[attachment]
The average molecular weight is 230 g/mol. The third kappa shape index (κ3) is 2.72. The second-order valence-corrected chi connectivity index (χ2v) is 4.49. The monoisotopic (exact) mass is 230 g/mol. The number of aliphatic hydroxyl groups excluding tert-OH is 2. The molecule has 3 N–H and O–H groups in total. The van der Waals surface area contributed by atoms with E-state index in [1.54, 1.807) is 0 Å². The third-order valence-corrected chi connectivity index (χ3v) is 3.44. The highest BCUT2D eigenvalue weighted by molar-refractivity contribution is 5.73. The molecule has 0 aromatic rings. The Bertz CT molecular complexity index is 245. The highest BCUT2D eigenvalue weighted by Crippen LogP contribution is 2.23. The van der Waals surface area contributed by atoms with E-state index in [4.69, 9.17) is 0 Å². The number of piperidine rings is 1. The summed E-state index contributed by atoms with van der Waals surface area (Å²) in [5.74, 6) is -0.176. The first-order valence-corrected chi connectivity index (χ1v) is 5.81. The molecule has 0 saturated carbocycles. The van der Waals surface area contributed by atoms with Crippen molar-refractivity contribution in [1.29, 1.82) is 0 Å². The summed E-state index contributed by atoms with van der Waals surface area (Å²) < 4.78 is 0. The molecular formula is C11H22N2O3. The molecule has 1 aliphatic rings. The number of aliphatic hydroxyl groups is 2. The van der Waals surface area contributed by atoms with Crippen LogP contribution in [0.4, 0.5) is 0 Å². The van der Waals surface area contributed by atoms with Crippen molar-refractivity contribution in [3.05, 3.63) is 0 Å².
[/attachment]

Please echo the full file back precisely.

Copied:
The average molecular weight is 230 g/mol. The third kappa shape index (κ3) is 2.72. The second-order valence-corrected chi connectivity index (χ2v) is 4.49. The monoisotopic (exact) mass is 230 g/mol. The number of aliphatic hydroxyl groups excluding tert-OH is 2. The molecule has 3 N–H and O–H groups in total. The van der Waals surface area contributed by atoms with E-state index in [1.54, 1.807) is 0 Å². The third-order valence-corrected chi connectivity index (χ3v) is 3.44. The highest BCUT2D eigenvalue weighted by molar-refractivity contribution is 5.73. The molecule has 0 aromatic rings. The Bertz CT molecular complexity index is 245. The highest BCUT2D eigenvalue weighted by Crippen LogP contribution is 2.23. The van der Waals surface area contributed by atoms with E-state index in [4.69, 9.17) is 0 Å². The number of piperidine rings is 1. The summed E-state index contributed by atoms with van der Waals surface area (Å²) in [5.74, 6) is -0.176. The first-order valence-corrected chi connectivity index (χ1v) is 5.81. The molecule has 0 saturated carbocycles. The van der Waals surface area contributed by atoms with Crippen molar-refractivity contribution in [1.29, 1.82) is 0 Å². The summed E-state index contributed by atoms with van der Waals surface area (Å²) < 4.78 is 0. The molecular formula is C11H22N2O3. The molecule has 1 aliphatic rings. The number of aliphatic hydroxyl groups is 2. The van der Waals surface area contributed by atoms with Crippen LogP contribution in [0.4, 0.5) is 0 Å². The van der Waals surface area contributed by atoms with Crippen molar-refractivity contribution in [3.05, 3.63) is 0 Å².